College Fund vs. Retirement Fund

Piggy Bank

Saving for your child's future ... or yours: Which takes priority?

Q: I am worried about saving money for retirement while planning expenses for my children's college years. Is there a way to do both?

-- Beth Hanson, Anaheim, California

A: If you're faced with the thorny dilemma of put
ting money aside for your children to attend the college of their choice or saving for your own retirement — you are not alone! Before making a decision, here are a few things you should know:

What do college and retirement cost?

  • College costs go up every year, and typically rise faster than inflation. For example, the cost of attending San Diego State University today is about $13,000 per year (fees, room, board), $16,000 at UCSD, and $40,000 for the University of San Diego. There will, of course, be other expenses: books, transportation, clothes,
    recreation, etc.
  • Calculating your financial needs in retirement is a bit more complex. One way to do this is to determine your current cost-of-living (housing, utilities, medical, transportation, food, recreation, debt payment, other) and compare this with your estimated retirement income. The difference is what you will need to eliminate from your lifestyle or "downsize" when you stop working. Another way of estimating your retirement needs is to apply the 70-to-80-percent rule, which says, retirees will need between 70 and 80 percent of their current income to maintain their current lifestyle in retirement.

How do you save for college?

  • By starting as early as possible.
  • Even a modest commitment, such as putting aside $100 each month for 18 years, can yield $48,000 (assuming an 8 percent return).
  • For the college fund, you don't need to put aside the full amount. Grants and loans will be available to your child in most cases and these can be used to supplement your savings. Additionally — and this is important — your child should also be able to make a contribution, by living at home, working part-time, creating and adhering to a college budget, and spreading out the time to get a degree. [Note: 27 percent of young adults in their 20s lived at home in the 1980s; today that figure approaches 60 percent.)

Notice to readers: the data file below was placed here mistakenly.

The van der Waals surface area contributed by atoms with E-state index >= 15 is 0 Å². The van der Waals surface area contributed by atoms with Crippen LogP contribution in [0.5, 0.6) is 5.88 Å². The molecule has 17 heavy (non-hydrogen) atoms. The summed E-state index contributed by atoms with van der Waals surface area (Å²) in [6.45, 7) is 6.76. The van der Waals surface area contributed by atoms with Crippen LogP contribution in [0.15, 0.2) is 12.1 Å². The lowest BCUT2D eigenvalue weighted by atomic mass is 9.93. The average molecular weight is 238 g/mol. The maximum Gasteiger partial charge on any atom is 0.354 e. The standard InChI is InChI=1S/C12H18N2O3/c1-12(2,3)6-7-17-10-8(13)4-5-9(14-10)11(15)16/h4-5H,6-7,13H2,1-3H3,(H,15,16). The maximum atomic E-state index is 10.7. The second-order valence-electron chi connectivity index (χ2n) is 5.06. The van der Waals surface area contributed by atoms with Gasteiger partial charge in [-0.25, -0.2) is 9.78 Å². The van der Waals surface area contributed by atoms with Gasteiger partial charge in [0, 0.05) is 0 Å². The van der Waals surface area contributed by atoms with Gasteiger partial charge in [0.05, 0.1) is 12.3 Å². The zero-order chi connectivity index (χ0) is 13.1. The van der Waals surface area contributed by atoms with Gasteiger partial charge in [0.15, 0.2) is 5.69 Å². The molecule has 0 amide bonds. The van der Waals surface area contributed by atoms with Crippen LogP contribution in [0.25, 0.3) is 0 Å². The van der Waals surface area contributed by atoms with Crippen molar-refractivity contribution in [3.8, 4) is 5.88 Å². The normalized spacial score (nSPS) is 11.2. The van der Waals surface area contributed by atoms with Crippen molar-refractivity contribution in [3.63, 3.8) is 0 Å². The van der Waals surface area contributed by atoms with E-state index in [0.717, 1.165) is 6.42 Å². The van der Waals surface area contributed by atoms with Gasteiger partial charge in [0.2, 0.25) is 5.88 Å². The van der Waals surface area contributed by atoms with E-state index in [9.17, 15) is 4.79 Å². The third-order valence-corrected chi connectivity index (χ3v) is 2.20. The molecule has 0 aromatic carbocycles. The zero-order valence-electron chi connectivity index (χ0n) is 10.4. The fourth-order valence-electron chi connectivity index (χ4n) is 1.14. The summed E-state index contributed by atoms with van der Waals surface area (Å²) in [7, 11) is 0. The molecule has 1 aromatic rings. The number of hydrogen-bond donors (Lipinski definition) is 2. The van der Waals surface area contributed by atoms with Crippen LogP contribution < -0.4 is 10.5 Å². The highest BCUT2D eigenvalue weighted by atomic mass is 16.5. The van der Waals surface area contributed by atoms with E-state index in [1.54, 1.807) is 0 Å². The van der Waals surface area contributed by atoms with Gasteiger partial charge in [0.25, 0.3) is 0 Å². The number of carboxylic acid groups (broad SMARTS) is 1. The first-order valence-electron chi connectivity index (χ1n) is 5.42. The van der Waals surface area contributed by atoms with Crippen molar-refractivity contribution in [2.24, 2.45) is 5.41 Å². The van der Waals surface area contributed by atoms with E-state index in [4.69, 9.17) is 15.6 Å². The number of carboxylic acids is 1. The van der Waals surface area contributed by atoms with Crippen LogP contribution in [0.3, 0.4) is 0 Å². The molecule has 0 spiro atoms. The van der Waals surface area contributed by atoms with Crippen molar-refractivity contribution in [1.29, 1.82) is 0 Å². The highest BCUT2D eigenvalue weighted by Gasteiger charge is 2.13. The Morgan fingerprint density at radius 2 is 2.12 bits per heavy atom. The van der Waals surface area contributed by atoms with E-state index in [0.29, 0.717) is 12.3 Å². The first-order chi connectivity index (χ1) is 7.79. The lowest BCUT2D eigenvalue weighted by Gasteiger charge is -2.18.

• Use 529 Savings Plans (federal tax free, no income or age restrictions) and take advantage of tax credits (Hope Credit and Lifetime Learning Credit), which can be as good as grants during the years you actually pay college tuition.
  • Speak with a qualified financial advisor.

How do you save for retirement?

  • By starting as early as possible.
  • Speak with a qualified financial advisor and adopt an investment strategy that fits your age and lifestyle.
  • Establish a dynamic savings strategy that utilizes a broad range of investment instruments over time (e.g., defined benefit pensions, mutual funds, employer match options, IRAs, 401(k)s, annuities). The younger you start saving, generally the more aggressive your savings strategy can and should be. If you decide to start with a 401(k), make automatic payments (e.g., 10 percent of your gross income), and keep your debt low and
    under control.
  • As you move through the decades and approach retirement age, more conservatism in your investments is highly recommended. But, don't plan on living off Social Security during your "golden years."
  • Plan on working longer. In a recent national survey, 79 percent of pre-retirees state they plan on working and earning during their "retirement" years. Most of those will work part-time, both to maintain their lifestyle and to stay engaged in their communities.

Returning to the college fund vs. retirement fund dilemma, why not do both? If that isn't possible due to your age and other family factors, then focus on your own retirement needs first, and offer your kids a lot of moral support as they plan their careers and assume the responsibilities of adulthood.